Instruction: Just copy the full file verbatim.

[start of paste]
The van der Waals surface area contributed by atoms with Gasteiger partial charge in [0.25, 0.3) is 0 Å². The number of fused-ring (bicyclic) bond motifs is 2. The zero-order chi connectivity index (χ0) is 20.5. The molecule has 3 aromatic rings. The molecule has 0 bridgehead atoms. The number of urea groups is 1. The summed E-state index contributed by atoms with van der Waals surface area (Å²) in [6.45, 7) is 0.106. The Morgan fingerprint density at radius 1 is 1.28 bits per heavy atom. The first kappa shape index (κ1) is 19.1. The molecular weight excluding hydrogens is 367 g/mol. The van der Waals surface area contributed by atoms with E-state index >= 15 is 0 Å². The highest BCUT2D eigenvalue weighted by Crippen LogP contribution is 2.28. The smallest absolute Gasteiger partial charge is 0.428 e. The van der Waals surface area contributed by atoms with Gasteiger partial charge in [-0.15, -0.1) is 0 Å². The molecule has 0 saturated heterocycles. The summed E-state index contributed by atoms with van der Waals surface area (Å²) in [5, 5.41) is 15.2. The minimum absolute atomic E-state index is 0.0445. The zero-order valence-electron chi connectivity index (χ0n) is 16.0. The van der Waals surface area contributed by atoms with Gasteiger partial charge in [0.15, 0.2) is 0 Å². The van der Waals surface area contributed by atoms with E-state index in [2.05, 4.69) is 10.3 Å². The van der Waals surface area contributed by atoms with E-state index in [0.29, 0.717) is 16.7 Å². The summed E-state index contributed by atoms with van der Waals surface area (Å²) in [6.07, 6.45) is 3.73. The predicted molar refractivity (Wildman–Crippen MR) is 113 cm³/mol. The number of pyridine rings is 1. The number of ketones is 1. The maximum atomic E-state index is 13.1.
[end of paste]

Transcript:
The van der Waals surface area contributed by atoms with Gasteiger partial charge in [0.25, 0.3) is 0 Å². The number of fused-ring (bicyclic) bond motifs is 2. The zero-order chi connectivity index (χ0) is 20.5. The molecule has 3 aromatic rings. The molecule has 0 bridgehead atoms. The number of urea groups is 1. The summed E-state index contributed by atoms with van der Waals surface area (Å²) in [6.45, 7) is 0.106. The Morgan fingerprint density at radius 1 is 1.28 bits per heavy atom. The first kappa shape index (κ1) is 19.1. The molecular weight excluding hydrogens is 367 g/mol. The van der Waals surface area contributed by atoms with E-state index >= 15 is 0 Å². The highest BCUT2D eigenvalue weighted by Crippen LogP contribution is 2.28. The smallest absolute Gasteiger partial charge is 0.428 e. The van der Waals surface area contributed by atoms with Gasteiger partial charge in [-0.15, -0.1) is 0 Å². The molecule has 0 saturated heterocycles. The summed E-state index contributed by atoms with van der Waals surface area (Å²) in [5, 5.41) is 15.2. The minimum absolute atomic E-state index is 0.0445. The zero-order valence-electron chi connectivity index (χ0n) is 16.0. The van der Waals surface area contributed by atoms with Gasteiger partial charge in [0.15, 0.2) is 0 Å². The van der Waals surface area contributed by atoms with E-state index in [2.05, 4.69) is 10.3 Å². The van der Waals surface area contributed by atoms with E-state index in [0.29, 0.717) is 16.7 Å². The summed E-state index contributed by atoms with van der Waals surface area (Å²) in [6.07, 6.45) is 3.73. The predicted molar refractivity (Wildman–Crippen MR) is 113 cm³/mol. The number of pyridine rings is 1. The number of ketones is 1. The maximum atomic E-state index is 13.1.